Commercial buildings cover a wide spectrum – from relatively simple (like a single story industrial building) to extremely complicated (like a large office park with multiple buildings sharing the same building systems).  

What is a building engineer?

Regardless of the complexity of the building, it takes a team of people to manage and maintain commercial buildings.  Building engineers are important members of that team.

Building engineers operate the building – and maintain and repair its major systems, including:

  • Heating, ventilation, and air conditioning (HVAC)
  • Lighting
  • Electrical distribution
  • Plumbing
  • Life safety systems (including fire alarms and fire sprinkler systems)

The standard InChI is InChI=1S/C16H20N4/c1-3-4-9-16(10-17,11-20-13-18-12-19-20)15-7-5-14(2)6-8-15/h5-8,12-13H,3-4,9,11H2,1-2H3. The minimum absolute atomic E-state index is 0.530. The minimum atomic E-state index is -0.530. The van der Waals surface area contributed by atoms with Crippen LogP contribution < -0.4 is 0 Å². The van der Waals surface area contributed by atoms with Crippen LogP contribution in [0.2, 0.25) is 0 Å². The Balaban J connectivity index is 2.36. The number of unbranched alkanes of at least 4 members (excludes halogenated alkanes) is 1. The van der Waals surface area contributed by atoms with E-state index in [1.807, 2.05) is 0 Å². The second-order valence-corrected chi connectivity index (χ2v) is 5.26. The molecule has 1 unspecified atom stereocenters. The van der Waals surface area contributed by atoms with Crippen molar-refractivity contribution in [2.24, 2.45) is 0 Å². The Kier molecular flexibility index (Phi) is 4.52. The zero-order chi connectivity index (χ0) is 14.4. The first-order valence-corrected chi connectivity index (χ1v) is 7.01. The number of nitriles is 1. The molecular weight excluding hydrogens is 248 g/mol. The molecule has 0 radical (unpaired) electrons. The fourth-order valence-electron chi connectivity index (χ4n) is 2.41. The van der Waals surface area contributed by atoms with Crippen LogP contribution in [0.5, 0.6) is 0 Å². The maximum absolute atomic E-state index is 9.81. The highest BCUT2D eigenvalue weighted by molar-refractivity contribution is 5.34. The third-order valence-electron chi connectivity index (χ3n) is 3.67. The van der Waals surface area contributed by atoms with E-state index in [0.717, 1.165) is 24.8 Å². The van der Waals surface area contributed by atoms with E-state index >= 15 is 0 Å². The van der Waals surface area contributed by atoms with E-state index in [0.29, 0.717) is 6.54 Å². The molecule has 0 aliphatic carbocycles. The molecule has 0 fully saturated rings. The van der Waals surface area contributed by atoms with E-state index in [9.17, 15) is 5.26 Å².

In today’s highly competitive business environment, building engineers are building operators.  They optimize building operations to keep tenants happy – while at the same time ensuring the property operates as efficiently as possible.  Not only does efficiency help the tenant (by reducing their occupancy costs), but reducing expenses also helps to improve the building owner’s financial performance.

In order to optimize the performance of a commercial building, building engineers are tasked with the responsibility to maintain the building systems.

And, in the event a building system breaks down, it is the building engineer who repairs it.

Building engineers are also among the most customer-focused members of the team.  In many cases, they represent the “face” of the building manager because they tend to have a great deal of contact with tenants.  Building engineers are focused on keeping the tenants happy and comfortable, and one of the most important aspects of their job is a customer-service focus.